The mayor of Barcelona, Ada Colau, flew back from Bologna, Italy, on Thursday, after a whirlwind two days there. On Wednesday afternoon, she took part in the demonstration “for the rights of all, men and women” promoted by the TPO and Labás social centers and the associations supporting migrants. In the evening, she spoke in front of 500 people at a public assembly organized by the Fondazione per l’Innovazione Urbana (Foundation for Urban Innovation) headed by Raffaele Laudani, recently set up by the City and University of Bologna with the goal of developing more advanced practices for local democracy.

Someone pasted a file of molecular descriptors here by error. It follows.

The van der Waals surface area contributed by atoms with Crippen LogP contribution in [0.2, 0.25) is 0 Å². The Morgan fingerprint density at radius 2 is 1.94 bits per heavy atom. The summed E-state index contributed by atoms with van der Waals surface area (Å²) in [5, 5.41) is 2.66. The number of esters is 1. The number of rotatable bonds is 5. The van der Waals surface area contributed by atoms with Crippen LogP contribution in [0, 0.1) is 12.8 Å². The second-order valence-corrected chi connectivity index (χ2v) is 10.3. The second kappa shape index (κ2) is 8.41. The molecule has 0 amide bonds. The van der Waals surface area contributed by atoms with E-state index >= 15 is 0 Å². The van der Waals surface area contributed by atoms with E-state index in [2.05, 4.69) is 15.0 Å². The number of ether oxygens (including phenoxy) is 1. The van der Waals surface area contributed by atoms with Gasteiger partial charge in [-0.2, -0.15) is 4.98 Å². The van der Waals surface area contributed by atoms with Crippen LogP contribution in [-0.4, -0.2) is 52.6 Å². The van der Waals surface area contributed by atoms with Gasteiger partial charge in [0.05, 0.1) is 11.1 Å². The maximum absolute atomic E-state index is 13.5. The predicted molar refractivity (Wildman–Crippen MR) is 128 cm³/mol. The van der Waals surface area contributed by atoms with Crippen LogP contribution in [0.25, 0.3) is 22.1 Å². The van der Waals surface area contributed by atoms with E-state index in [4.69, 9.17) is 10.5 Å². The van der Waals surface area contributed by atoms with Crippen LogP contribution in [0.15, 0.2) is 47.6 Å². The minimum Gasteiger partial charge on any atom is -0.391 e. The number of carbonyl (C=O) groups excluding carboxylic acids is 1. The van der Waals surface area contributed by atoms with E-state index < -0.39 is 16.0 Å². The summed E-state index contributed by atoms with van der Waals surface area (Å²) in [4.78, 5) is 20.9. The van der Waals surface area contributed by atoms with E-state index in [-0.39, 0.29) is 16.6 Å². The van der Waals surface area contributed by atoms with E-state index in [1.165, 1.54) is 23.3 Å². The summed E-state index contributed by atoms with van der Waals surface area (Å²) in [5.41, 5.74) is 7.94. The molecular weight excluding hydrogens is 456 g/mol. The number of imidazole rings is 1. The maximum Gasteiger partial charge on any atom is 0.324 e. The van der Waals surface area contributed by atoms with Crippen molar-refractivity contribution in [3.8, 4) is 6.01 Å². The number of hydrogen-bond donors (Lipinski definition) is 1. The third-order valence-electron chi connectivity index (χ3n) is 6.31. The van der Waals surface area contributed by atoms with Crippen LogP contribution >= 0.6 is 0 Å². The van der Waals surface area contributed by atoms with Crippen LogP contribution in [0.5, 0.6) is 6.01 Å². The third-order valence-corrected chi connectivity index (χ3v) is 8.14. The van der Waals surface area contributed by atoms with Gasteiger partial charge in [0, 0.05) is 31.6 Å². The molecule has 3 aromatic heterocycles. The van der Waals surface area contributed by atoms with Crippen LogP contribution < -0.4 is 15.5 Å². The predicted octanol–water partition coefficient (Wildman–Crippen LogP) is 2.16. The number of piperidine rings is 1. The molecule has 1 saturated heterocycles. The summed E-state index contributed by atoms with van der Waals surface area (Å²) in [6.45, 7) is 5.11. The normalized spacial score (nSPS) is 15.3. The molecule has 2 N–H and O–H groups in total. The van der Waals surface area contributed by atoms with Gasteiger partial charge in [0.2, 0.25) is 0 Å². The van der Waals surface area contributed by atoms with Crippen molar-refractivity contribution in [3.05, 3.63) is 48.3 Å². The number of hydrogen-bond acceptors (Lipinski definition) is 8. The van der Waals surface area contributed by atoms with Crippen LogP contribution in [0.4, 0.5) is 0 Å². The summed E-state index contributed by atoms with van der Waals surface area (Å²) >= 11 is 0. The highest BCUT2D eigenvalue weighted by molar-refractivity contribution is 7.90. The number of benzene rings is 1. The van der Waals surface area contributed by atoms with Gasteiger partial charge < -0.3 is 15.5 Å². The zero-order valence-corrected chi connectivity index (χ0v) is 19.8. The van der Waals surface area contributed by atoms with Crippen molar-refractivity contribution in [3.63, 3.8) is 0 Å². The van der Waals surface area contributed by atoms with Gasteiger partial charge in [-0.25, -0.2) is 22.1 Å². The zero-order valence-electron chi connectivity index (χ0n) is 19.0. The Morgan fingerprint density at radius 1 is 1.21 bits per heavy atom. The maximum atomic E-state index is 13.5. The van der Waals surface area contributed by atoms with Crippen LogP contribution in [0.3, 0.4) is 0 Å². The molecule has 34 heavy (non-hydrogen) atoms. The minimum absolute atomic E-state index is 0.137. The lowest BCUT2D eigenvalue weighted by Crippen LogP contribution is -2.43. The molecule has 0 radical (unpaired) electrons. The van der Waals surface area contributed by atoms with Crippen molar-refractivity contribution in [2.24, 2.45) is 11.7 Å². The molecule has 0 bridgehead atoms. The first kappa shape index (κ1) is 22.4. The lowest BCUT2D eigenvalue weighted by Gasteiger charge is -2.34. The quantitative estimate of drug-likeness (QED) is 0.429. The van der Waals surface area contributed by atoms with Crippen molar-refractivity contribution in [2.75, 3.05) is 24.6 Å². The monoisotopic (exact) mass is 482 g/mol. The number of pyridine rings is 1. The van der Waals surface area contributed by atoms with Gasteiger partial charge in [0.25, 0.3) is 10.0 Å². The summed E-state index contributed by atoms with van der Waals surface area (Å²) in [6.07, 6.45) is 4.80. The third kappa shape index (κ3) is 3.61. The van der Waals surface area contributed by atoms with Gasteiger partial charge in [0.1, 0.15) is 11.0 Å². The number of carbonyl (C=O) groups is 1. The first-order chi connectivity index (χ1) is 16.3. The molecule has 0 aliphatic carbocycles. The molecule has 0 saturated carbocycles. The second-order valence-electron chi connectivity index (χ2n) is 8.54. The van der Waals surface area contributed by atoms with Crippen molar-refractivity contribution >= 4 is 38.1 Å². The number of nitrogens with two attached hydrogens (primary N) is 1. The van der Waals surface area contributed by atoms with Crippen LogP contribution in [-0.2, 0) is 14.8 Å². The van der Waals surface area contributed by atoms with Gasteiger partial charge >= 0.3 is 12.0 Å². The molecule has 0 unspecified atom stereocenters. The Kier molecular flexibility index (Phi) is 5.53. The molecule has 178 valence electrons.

On Thursday she met with Mayor Virginio Merola and City Councillor Matteo Lepore to discuss forms of future collaboration between Bologna and Barcelona, and she chose to visit the Biblioteca delle Donne (Women’s Library) and the residential hub for asylum seekers on via Mattei. On this busy day, she did not miss the opportunity to meet and exchange experiences with the Coalizione Civica (Civic Coalition), a sister organization in spirit to her own Barcelona en Comú.
Your trip to Italy comes during an unprecedented political moment in which our country seems to have become the “political crucible” for nationalist populism.